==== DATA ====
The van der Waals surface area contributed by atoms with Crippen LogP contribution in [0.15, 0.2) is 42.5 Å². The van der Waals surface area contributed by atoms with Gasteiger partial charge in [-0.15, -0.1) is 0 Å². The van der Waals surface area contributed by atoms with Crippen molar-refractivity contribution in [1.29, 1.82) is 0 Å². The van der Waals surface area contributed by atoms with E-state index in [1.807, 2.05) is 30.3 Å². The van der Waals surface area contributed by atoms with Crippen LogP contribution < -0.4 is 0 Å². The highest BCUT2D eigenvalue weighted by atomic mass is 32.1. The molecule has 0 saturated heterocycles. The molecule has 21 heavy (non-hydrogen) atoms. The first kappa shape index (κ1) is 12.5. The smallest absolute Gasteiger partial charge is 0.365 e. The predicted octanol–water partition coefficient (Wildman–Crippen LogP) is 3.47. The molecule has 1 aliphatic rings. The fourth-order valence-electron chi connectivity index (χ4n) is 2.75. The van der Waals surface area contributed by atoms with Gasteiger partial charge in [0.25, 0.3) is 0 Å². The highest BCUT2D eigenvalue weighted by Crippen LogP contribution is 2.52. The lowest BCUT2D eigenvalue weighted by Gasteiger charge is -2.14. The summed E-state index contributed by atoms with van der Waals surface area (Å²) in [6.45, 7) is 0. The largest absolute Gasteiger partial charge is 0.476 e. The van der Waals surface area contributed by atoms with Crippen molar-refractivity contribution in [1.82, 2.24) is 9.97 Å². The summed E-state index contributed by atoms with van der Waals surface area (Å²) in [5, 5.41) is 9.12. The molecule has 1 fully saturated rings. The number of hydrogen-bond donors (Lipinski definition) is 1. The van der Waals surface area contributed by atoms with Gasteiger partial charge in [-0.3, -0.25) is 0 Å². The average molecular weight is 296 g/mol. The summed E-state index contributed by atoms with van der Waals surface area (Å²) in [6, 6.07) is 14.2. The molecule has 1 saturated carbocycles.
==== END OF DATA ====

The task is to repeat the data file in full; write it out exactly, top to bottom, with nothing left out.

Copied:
The van der Waals surface area contributed by atoms with Crippen LogP contribution in [0.15, 0.2) is 42.5 Å². The van der Waals surface area contributed by atoms with Gasteiger partial charge in [-0.15, -0.1) is 0 Å². The van der Waals surface area contributed by atoms with Crippen molar-refractivity contribution in [1.29, 1.82) is 0 Å². The van der Waals surface area contributed by atoms with E-state index in [1.807, 2.05) is 30.3 Å². The van der Waals surface area contributed by atoms with Crippen LogP contribution < -0.4 is 0 Å². The highest BCUT2D eigenvalue weighted by atomic mass is 32.1. The molecule has 0 saturated heterocycles. The molecule has 21 heavy (non-hydrogen) atoms. The first kappa shape index (κ1) is 12.5. The smallest absolute Gasteiger partial charge is 0.365 e. The predicted octanol–water partition coefficient (Wildman–Crippen LogP) is 3.47. The molecule has 1 aliphatic rings. The fourth-order valence-electron chi connectivity index (χ4n) is 2.75. The van der Waals surface area contributed by atoms with Gasteiger partial charge in [0.25, 0.3) is 0 Å². The highest BCUT2D eigenvalue weighted by Crippen LogP contribution is 2.52. The lowest BCUT2D eigenvalue weighted by Gasteiger charge is -2.14. The summed E-state index contributed by atoms with van der Waals surface area (Å²) in [6.45, 7) is 0. The largest absolute Gasteiger partial charge is 0.476 e. The van der Waals surface area contributed by atoms with Crippen molar-refractivity contribution in [1.82, 2.24) is 9.97 Å². The summed E-state index contributed by atoms with van der Waals surface area (Å²) in [5, 5.41) is 9.12. The molecule has 1 fully saturated rings. The number of hydrogen-bond donors (Lipinski definition) is 1. The van der Waals surface area contributed by atoms with Gasteiger partial charge in [-0.3, -0.25) is 0 Å². The average molecular weight is 296 g/mol. The summed E-state index contributed by atoms with van der Waals surface area (Å²) in [6, 6.07) is 14.2. The molecule has 1 saturated carbocycles.